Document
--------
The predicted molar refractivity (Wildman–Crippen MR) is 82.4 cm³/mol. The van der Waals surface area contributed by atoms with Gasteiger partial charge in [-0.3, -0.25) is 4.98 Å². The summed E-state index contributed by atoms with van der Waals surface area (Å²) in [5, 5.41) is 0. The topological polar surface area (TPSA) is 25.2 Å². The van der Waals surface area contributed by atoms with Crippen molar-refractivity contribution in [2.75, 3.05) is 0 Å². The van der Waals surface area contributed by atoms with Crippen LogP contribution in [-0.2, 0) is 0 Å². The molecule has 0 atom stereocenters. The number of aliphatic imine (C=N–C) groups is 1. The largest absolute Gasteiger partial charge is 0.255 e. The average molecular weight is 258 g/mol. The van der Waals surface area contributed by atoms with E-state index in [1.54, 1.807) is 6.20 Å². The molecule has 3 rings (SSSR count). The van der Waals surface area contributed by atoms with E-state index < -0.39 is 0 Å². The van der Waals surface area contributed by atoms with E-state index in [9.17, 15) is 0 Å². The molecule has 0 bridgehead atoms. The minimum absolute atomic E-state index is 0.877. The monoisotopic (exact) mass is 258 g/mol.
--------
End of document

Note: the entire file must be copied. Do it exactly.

The predicted molar refractivity (Wildman–Crippen MR) is 82.4 cm³/mol. The van der Waals surface area contributed by atoms with Gasteiger partial charge in [-0.3, -0.25) is 4.98 Å². The summed E-state index contributed by atoms with van der Waals surface area (Å²) in [5, 5.41) is 0. The topological polar surface area (TPSA) is 25.2 Å². The van der Waals surface area contributed by atoms with Crippen molar-refractivity contribution in [2.75, 3.05) is 0 Å². The van der Waals surface area contributed by atoms with Crippen LogP contribution in [-0.2, 0) is 0 Å². The molecule has 0 atom stereocenters. The number of aliphatic imine (C=N–C) groups is 1. The largest absolute Gasteiger partial charge is 0.255 e. The average molecular weight is 258 g/mol. The van der Waals surface area contributed by atoms with E-state index in [1.54, 1.807) is 6.20 Å². The molecule has 3 rings (SSSR count). The van der Waals surface area contributed by atoms with E-state index < -0.39 is 0 Å². The van der Waals surface area contributed by atoms with E-state index in [9.17, 15) is 0 Å². The molecule has 0 bridgehead atoms. The minimum absolute atomic E-state index is 0.877. The monoisotopic (exact) mass is 258 g/mol.